Who says lawyers don’t have a sense of humour? simply wanted to kill all the blacks, queers, and Jews. Once again, Warren answers the question directly. “I compared the two because they were both willing to use violence to further their cause. They both thought that violence was an acceptable way to go.” I agree with Warren that Gerry made a poor decision, but I contend that it isn’t fair to put him in the same boat as a dirtbag Nazi. Suddenly, I can feel the warmth slipping from our conversation and I’m glad I saved this
question for last. Ultimately, I agree with Warren on some points but not on others. We do share the belief that punk is not about the way you dress or even your attitude, but what goes on between the ears. Ironically, this is also exactly why I disagree with him about Blink-182 and Gerry Hannah. You don’t think that Warren will sue me, do you? n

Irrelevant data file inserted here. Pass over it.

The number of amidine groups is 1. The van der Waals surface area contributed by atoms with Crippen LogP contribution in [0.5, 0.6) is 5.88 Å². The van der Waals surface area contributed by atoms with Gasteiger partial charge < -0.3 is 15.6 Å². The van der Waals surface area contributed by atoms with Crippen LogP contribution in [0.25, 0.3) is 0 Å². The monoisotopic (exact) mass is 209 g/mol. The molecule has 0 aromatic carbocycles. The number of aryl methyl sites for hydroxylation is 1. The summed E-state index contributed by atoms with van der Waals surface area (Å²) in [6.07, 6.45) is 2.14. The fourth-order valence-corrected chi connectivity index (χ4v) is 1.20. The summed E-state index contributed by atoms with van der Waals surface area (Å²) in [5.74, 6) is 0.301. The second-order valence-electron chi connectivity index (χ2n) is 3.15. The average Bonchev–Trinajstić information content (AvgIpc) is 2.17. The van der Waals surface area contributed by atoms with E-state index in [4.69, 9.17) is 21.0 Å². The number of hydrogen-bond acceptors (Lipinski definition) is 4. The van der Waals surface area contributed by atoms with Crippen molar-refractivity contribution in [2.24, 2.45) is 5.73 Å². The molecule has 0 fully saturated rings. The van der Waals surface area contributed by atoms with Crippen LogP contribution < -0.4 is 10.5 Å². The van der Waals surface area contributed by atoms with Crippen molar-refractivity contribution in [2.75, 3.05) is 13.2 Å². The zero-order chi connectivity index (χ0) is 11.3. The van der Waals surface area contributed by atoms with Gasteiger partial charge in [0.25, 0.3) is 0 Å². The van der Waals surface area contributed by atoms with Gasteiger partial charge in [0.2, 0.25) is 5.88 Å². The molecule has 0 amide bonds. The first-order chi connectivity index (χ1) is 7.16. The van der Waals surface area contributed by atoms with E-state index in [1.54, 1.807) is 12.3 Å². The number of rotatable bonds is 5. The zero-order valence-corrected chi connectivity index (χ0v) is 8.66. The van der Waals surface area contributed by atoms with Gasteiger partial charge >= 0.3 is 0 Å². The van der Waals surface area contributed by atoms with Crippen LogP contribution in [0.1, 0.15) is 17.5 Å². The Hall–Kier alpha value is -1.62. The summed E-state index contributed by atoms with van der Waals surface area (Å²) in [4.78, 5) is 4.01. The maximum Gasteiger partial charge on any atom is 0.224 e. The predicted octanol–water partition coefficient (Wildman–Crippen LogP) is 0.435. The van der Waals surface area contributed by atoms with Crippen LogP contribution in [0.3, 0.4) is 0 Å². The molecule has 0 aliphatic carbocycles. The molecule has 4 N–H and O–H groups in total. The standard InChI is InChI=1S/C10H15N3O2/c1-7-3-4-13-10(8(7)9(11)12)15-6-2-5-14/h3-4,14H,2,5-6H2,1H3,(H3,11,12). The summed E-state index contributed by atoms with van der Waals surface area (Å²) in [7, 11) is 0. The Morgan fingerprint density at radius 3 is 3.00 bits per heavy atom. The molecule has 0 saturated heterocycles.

Inside Legs McNeil By Boy Howdy
Legs maintaining his youthful
ever meet your heroes, they say. I recently had the distinct pleasure to interview one of my heroes, and you know what? He was a whole lot cooler than people with a lot less to lose by talking with a fucking hack like me. You may have heard of him. He coined this phrase to describe some fucking loser bands in NYC in the mid ‘70s… you know, that word that means so little these days but meant SO FUCKING MUCH to those of us old enough to remember taking a beating for self-expression… yeah, fuckhead: “PUNK!” Legs McNeil took the time to shoot the shit with me on the important things in life (porn, punk, serial killers etc) and even gave the Nerve a “scoop”, but you’ll have to read on to find out what. He was reviewing the new soft cover edition of The Other Hollywood with coauthor Gillian McCain when he took our call. “It
Slippin’ ‘Tween the Thighs of Punk and Porn